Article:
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Published in the Toronto Sun and Sun Media papers October, 2008.
I'm in hot water, with mud on my face.
Figuratively, such a combination
would be a disgrace. But on this occasion, I'm literally sitting in a hot mineral
stew at the Blue Lagoon, a famous Icelandic spa, smeared in a white silica mud
In the distance, smokestacks of the Svartsengi power plant, the source of my spa treatment, blow plumes of steam into the cold October wind.
The water is a byproduct of the geothermal power plant. After pumping lava-heated groundwater from 2 km below the surface, steam is used to generate electricity and the hot water to heat local homes.
Six million litres of the excess runoff, or geothermal brine, is then piped into the lagoon, a milky-blue water rich in "biostuff" such as minerals, silica and algae, and maintained at a temperature of between 37C-39C.
The murky water feels soft on the skin. It's been scientifically proven to help treat psoriasis patients and attracts visitors from around the world. It's perhaps the most colourful example of how Iceland has turned around in the last 40 years to maximize its natural resources and wean itself off oil.
Iceland gets 99% of its electricity from renewable sources: Kinetic energy from rivers and glaciers is harnessed to generate hydropower, and about 20% of the country is run on geothermal energy. In the winter, geothermal systems melt snow on sidewalks and driveways and heat 90% of homes.
Water is so clean it's piped straight into city taps without being treated or chlorinated. A pollution-free environment is said to be one of the reasons why life expectancy on the island of 300,000 is among the highest in the world and, it's said, to turn out some of the best looking women in the world.
The country straddles the mid-Atlantic ridge where the European and American continental plates meet. Volcanic systems and deep, porous lava rocks have carved out a country dotted with more than 800 natural hot springs. In the last few decades the country has started to tap into their renewable energy potential.
Albert Albertsson prefers to call the Svartsengi power plant a "resource park" because it delivers several revenue streams. Geothermal energy provides 17,000 people with hot water for heating, 45,000 residents with their electricity needs, and 400,000 yearly visitors with a spa experience.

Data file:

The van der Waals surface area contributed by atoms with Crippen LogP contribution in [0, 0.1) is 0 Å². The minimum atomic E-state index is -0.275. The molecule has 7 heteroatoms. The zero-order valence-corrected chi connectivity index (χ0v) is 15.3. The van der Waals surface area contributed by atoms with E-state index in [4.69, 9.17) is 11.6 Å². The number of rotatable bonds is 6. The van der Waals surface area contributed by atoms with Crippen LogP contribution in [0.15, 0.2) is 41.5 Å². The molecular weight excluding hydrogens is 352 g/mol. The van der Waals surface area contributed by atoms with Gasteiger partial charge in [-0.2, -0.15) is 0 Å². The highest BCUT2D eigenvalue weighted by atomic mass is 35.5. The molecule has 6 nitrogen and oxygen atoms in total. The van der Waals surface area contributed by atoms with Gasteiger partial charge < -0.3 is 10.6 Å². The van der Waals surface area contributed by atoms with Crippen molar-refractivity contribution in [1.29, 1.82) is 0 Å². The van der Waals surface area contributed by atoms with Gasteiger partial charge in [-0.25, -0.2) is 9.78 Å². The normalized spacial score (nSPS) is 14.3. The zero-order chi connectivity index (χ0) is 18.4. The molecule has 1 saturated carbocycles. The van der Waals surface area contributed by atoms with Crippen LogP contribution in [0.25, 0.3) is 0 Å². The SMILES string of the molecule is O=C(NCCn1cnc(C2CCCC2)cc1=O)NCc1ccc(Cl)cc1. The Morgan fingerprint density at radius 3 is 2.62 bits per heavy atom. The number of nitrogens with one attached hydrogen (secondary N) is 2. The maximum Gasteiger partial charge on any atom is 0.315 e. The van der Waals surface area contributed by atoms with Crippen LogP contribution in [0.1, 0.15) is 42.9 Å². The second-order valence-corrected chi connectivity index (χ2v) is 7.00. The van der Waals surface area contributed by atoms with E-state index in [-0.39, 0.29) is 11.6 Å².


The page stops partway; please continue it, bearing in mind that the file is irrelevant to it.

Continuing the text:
"We holistically look at every available resource we have," he says. "In essence ... we do our utmost not to waste energy."
Iceland is now in an international race to become the first carbon-neutral country in the world. New Zealand, Norway and Costa Rica have also thrown their hats into the ring as participants of the Climate Neutral Network, a UN Environment Programme initiative. The government has also set a goal of reducing greenhouse gas emissions by 50%- 75% from 1990 levels by 2050.
But the global economic crisis has hit this small Nordic country hard. I arrive with a group of journalists the day after the government takes control of the major banks to ward off national bankruptcy.
Despite the economic crisis, the country's president -- an elected head of state -- hasn't canceled our scheduled meeting and graciously receives us in his official residence with flutes of champagne and dainty macaroons.
We don't know then that days after our meeting, President Olafur Ragnar Grimsson would be hospitalized after undergoing coronary angioplasty.
Of the financial crisis and environmental interests, we ask him if the twain can ever meet.
"The economy is more closely linked to the environment than ever before," he said.
"Those who think they can delay the problem are being shortsighted. They are perhaps relics of debates from years ago, of whether (climate change) was really happening," he says. "It seems now the only disagreement in the scientific community is how much time we've got."
Some of the country's biggest challenges in achieving its targets will be to convert its fishing fleets and change driver behaviour, which still depend on imported fossil fuels. Ironically, despite its renewable energy record, Iceland has a love affair with gas-guzzling SUVs.
Meanwhile, engineers are musing about what kind of energy potential lies even deeper under the earth in the Iceland Deep Drilling Project. Currently, typical geothermal wells range up to 2.5 km deep and produce steam at about 300 C. But it's estimated that drilling boreholes as deep as 5 km would reach temperatures of 400 C to 600 C and could be enough to generate 10 times the current output.
"We have easy access to heat sources," Grimsson said. "In the days of global warming and climate change, I am of the opinion we have to go after this clean energy inside the middle of the Earth as well as sun energy."